As the chill autumn winds swirl around Philadelphia, the hot stove is in need of a few more pieces of seasoned wood to warm the hearts of Phillies fans throughout the region. However, the return of a player from the days of Veterans Stadium has left many feeling left out in the cold.
Many scratched their collective heads earlier this week when word broke that the Phillies had signed outfielder Marlon Byrd. For two years! For sixteen million dollars!! Guaranteed!!! That’s a guaranteed contract for a player who at 36, is coming off a career year one year after being pinched for a banned substance. He was playing for the Boston Red Sox in 2012 when they suddenly released him on June 12. Thirteen days later came the news that he was suspended 50 games for testing positive for a banned substance. One has to question whether the breakout offensive year was a byproduct of performance enhancers. Hmm, let’s think about that for a while.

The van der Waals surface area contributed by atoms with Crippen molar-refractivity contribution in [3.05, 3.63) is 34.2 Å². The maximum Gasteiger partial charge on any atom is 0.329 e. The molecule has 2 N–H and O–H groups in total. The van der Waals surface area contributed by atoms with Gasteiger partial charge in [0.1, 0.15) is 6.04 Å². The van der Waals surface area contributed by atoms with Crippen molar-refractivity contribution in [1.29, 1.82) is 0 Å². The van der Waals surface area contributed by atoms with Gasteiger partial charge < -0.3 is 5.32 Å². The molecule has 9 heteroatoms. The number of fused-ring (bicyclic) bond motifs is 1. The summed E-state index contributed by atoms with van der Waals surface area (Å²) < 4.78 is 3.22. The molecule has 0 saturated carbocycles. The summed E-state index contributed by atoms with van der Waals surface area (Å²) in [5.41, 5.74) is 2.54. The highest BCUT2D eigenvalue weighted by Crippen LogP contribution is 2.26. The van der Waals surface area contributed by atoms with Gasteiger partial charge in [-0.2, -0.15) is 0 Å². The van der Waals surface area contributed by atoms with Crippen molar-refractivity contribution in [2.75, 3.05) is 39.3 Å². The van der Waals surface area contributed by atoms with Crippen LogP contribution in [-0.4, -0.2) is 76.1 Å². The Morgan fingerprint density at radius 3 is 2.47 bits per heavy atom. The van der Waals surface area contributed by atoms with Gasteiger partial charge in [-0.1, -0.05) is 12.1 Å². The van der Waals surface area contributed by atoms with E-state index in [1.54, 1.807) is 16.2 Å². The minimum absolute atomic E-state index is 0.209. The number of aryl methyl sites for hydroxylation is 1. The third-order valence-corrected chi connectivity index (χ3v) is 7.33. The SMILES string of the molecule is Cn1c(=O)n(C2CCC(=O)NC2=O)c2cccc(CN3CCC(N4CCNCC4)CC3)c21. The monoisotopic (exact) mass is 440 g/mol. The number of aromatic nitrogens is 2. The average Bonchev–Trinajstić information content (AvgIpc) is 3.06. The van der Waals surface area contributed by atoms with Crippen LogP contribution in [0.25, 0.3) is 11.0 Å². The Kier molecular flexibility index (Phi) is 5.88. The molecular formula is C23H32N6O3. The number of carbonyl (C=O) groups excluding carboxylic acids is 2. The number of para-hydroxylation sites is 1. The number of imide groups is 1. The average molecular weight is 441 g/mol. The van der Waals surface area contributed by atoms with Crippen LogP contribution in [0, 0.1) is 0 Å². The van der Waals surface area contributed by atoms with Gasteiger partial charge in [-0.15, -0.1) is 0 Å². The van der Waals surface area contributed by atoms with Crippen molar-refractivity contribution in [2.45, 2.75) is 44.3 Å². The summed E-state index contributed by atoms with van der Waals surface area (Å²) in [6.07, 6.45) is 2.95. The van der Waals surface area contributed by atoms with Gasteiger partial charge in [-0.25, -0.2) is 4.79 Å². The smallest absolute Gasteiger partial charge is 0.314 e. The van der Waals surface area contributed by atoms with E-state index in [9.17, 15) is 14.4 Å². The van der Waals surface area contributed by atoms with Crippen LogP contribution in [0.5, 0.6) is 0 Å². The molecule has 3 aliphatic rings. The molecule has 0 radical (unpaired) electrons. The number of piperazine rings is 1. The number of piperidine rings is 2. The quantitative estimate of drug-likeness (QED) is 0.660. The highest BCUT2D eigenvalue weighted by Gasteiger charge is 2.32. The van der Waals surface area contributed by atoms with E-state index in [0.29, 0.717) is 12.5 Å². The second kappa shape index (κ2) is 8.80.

One year ago, Byrd was playing baseball on all-dirt fields in Mexico. The New York Mets gave him a chance last spring. The Pittsburgh Pirates picked him up on the cheap for a playoffs-or-bust push. He made $700,000 last season. So, it only makes sense that it would be Ruben Amaro that would hand out $8 million for next season…and the next.
When a player coming off a career year in his mid-30′s is given a multi-year contract, two words come to the forefront – buyer beware. It rarely ends well. That being said, it’s quite the change from the superfluous signing of Delmon Young.